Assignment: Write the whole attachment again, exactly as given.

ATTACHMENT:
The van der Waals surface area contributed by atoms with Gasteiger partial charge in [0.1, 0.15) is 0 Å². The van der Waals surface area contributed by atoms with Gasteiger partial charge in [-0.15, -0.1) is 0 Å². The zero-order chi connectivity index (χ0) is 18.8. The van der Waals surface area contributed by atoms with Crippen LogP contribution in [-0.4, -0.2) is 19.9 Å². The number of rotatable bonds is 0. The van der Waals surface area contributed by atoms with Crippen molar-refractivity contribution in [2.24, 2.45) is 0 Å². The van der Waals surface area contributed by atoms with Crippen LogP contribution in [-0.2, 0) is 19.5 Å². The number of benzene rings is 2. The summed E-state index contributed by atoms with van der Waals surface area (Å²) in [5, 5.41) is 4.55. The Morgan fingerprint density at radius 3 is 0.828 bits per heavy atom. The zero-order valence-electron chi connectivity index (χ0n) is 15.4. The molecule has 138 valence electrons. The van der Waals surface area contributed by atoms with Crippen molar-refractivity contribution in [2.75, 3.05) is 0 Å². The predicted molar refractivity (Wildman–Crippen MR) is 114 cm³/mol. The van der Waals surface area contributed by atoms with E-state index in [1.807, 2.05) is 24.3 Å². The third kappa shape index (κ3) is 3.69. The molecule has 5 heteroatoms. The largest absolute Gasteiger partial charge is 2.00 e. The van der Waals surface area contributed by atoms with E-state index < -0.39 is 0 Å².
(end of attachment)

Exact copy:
The van der Waals surface area contributed by atoms with Gasteiger partial charge in [0.1, 0.15) is 0 Å². The van der Waals surface area contributed by atoms with Gasteiger partial charge in [-0.15, -0.1) is 0 Å². The zero-order chi connectivity index (χ0) is 18.8. The van der Waals surface area contributed by atoms with Crippen LogP contribution in [-0.4, -0.2) is 19.9 Å². The number of rotatable bonds is 0. The van der Waals surface area contributed by atoms with Crippen molar-refractivity contribution in [2.24, 2.45) is 0 Å². The van der Waals surface area contributed by atoms with Crippen LogP contribution in [-0.2, 0) is 19.5 Å². The number of benzene rings is 2. The summed E-state index contributed by atoms with van der Waals surface area (Å²) in [5, 5.41) is 4.55. The Morgan fingerprint density at radius 3 is 0.828 bits per heavy atom. The zero-order valence-electron chi connectivity index (χ0n) is 15.4. The molecule has 138 valence electrons. The van der Waals surface area contributed by atoms with Crippen molar-refractivity contribution in [2.75, 3.05) is 0 Å². The predicted molar refractivity (Wildman–Crippen MR) is 114 cm³/mol. The van der Waals surface area contributed by atoms with E-state index in [1.807, 2.05) is 24.3 Å². The third kappa shape index (κ3) is 3.69. The molecule has 5 heteroatoms. The largest absolute Gasteiger partial charge is 2.00 e. The van der Waals surface area contributed by atoms with E-state index < -0.39 is 0 Å².